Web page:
Sheik Hamad bin Khalifa Al Thani, Emir of Qatar, welcomed all participants, saying that the Meeting coincided with the “huge” economic and political challenges affecting the world since 2008. Indeed, the economic crisis still cast a long shadow on global development and was expected to do so for some time to come, especially since measures taken by eurozone countries had postponed rather than effectively addressed the impacts of the debt crisis there. Moreover, real initiatives to address financial-sector lapses in the United States were being “held hostage” to disagreements between Republicans and Democrats, he added.
In light of such challenges facing the forward and equitable progress of globalization, he called for concerted efforts to restructure substantially the global economic order so as to ensure that it was based on human values that would promote trade, investment and development. Noting the current changes under way in the Arab region, he said all people should be able to express their legitimate rights, and expressed hope that after a transition period, Arab countries would enact policies and decisions based on democratic choices and decision-making. Such a path would in the long run be the best decision for the region and the world.
Hanna Tetteh, Minister for Trade and Industry of Ghana, host of UNCTAD XII, made a statement on behalf of President John Atta Mils, saying that the fallout from the economic and financial crisis had exposed the seriously uneven nature of globalization. UNCTAD XIII should provide a forum for deepening the global discussion about building consensus on the way towards more equitable social and economic growth. While there was no pleasure in pointing it out, UNCTAD, through its reports and analysis, had been “raising the red flag” for the past 10 years, she noted. Now that fears of a global financial crisis had been realized, it was clear that there was a need to enhance the coherence of the global economic architecture and make globalization more inclusive.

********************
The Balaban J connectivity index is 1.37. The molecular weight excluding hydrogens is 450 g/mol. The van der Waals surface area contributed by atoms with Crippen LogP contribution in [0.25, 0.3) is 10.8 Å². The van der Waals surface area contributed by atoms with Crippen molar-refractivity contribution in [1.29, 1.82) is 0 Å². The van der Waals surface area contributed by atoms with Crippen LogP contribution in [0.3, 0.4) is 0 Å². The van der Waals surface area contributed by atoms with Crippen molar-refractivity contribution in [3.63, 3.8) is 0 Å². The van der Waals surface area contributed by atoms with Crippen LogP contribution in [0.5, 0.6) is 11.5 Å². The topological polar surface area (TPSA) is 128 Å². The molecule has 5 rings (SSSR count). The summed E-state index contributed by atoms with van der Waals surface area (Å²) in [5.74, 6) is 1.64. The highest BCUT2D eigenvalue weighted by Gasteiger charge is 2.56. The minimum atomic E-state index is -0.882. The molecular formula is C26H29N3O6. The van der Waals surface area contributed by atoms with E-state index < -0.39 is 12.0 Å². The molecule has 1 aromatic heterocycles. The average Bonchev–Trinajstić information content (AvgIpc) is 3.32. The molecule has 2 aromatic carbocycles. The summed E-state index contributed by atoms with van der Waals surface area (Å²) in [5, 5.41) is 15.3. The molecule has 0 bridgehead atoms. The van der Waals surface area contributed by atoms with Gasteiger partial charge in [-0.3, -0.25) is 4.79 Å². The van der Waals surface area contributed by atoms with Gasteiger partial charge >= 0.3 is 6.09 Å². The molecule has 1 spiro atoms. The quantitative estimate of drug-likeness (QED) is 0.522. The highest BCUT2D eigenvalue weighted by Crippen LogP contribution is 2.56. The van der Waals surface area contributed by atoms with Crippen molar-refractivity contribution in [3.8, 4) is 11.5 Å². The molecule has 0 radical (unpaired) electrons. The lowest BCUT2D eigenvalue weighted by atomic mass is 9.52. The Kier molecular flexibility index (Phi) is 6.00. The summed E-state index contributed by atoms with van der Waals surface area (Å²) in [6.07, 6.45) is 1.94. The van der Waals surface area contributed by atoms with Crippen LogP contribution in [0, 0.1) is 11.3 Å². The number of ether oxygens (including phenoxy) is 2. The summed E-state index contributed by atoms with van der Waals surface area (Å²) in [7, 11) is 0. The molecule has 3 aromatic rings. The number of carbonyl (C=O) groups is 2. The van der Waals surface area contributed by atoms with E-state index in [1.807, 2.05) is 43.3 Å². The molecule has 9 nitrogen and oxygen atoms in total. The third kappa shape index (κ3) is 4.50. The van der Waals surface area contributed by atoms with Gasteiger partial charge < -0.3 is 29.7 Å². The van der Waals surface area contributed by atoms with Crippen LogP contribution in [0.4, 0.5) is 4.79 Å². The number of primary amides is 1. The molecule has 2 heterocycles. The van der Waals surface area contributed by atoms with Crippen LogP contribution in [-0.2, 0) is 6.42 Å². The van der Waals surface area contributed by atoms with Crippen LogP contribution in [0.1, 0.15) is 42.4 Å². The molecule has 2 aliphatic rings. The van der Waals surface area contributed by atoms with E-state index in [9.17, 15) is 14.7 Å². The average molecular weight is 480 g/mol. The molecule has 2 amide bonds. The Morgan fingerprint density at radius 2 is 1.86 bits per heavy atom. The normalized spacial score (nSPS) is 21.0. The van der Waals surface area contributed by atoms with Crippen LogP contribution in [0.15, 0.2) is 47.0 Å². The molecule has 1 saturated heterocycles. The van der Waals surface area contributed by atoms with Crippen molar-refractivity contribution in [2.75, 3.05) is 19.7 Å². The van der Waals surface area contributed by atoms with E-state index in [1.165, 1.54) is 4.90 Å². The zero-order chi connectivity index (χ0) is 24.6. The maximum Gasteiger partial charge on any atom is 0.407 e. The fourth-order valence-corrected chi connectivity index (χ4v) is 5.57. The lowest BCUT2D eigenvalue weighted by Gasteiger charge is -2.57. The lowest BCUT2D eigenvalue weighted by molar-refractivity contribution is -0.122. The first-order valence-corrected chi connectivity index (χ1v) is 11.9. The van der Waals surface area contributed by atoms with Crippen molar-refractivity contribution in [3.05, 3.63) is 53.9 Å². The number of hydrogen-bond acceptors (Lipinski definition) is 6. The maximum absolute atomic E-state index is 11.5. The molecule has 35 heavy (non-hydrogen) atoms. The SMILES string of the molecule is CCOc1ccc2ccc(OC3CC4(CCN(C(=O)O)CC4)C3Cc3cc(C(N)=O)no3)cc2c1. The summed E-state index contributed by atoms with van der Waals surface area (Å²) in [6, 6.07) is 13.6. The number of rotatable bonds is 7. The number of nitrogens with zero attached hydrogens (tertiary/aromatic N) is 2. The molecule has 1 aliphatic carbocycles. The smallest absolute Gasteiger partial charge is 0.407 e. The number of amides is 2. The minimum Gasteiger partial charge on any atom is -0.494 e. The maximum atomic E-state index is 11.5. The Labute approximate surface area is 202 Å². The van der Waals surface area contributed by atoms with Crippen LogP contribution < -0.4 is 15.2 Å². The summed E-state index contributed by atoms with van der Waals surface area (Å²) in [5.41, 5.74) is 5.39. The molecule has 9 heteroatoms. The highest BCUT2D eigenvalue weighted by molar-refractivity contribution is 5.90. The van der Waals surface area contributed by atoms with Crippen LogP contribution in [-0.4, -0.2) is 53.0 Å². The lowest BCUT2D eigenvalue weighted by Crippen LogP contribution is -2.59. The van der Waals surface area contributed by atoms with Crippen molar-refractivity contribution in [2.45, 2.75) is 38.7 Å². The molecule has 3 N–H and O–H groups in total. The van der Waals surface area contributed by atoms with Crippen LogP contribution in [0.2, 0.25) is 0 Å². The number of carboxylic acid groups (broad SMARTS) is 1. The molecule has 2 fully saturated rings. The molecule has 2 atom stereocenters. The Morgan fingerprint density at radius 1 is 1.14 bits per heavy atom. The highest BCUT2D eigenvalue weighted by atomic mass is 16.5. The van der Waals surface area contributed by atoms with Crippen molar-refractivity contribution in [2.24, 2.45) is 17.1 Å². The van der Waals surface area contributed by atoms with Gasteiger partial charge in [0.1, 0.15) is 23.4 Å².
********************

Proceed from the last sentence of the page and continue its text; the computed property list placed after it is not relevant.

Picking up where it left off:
She went on to state that the delay in concluding the Doha Development Round of World Trade Organization negotiations had impacted the developing world and impeded developing countries’ participation in the global marketplace. “A paradigm shift for vulnerable and weak economies is long overdue,” she emphasized, urging developed countries to “think differently” while also encouraging UNCTAD XIII to play its role by helping to shift the global dialogue to addressing the challenges the world faced today. “We all must explore ways to work together”, she said, adding that the ultimate significance of the Conference’s reports was to help define appropriate strategies “and bring our people to prosperity”.
Following those opening statements, the Conference heard interventions from high-level Government officials who welcomed the meeting’s focus on equitable growth and globalization and stressed the need to move quickly to offset the continuing impact of the global financial crisis. Several speakers called for globalization that was not merely more equitable but which redressed systemic gaps in the international architecture that had persisted for more than 20 years. The deeply flawed and unfair “ Washington consensuses” — championed by the very nations and institutions which had been blindsided in 2008 — must be abandoned, one Government official said, while another urged a more moral path for globalization, which allowed all countries to share in the benefits of economic growth.